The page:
Recent callers have claimed to be from Telstra and advise that someone is trying to hack into your bank accounts. The caller is likely to ask you to download software that allows them to remotely access your accounts to check for signs of compromise and/or confirm your banking details. This type of attack could be made from scammers pretending to be from any major agencies potentially including the department and its funded agencies and are designed to steal protected information from you.
To avoid falling prey to such attacks, it is important to have a basic understanding of how information is stored and protected. The department has provided the following general guidance:
- “Don’t share your password with anyone else” really does mean that - legitimate information protection measures do not require you to provide your password in order to operate
- Requests to remotely access your computer and/or perform software downloads on it should only be granted if they are expected, eg made in writing in advance:
- If you have made an IT support request, an automated email with a reference number is typically provided to the requester. Users can use that reference number to verify that such calls are in relation to that IT request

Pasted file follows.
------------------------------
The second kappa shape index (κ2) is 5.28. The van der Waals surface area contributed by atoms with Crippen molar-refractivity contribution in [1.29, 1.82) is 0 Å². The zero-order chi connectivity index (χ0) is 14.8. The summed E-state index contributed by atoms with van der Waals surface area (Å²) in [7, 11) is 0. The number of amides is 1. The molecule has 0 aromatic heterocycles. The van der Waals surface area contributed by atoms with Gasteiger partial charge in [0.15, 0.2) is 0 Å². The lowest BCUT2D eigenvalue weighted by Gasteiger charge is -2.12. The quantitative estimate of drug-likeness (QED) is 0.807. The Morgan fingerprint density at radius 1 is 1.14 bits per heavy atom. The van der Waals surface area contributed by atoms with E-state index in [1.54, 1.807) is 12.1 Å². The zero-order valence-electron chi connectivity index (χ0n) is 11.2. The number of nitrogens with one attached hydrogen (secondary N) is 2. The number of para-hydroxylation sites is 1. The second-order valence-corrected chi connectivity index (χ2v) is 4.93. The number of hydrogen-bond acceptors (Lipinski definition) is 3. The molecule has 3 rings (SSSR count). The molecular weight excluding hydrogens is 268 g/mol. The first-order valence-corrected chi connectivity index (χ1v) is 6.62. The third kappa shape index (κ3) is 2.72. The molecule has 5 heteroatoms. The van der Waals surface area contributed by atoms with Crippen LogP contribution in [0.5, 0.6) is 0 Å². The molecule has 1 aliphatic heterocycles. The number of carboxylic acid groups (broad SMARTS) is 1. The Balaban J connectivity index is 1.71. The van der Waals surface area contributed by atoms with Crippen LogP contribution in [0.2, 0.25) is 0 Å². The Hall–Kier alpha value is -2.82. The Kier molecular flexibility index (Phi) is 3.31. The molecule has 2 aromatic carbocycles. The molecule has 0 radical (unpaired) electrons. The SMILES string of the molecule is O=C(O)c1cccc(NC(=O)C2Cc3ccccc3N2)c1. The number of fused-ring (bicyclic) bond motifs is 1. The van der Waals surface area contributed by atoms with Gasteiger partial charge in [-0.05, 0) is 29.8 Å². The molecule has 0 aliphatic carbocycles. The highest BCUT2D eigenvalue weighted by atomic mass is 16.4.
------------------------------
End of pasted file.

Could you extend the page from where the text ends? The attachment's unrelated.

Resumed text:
- Unexpected incoming calls requesting action or information that were not first advised in writing should be ignored under all circumstances.
- The information of every customer of a bank is stored within the same corporate network which – like other agencies - is protected by a single suite of IT and policy measures
- Effective information security policies need to provide staff with a clear distinction between trusted and untrusted ways to share information.
Please also be aware that random SMS messages seeking action that contain malicious links are also still in circulation.
The department urges staff at all funded agencies to notify their IT team or appropriate person/department if you have also been contacted by similar scammers.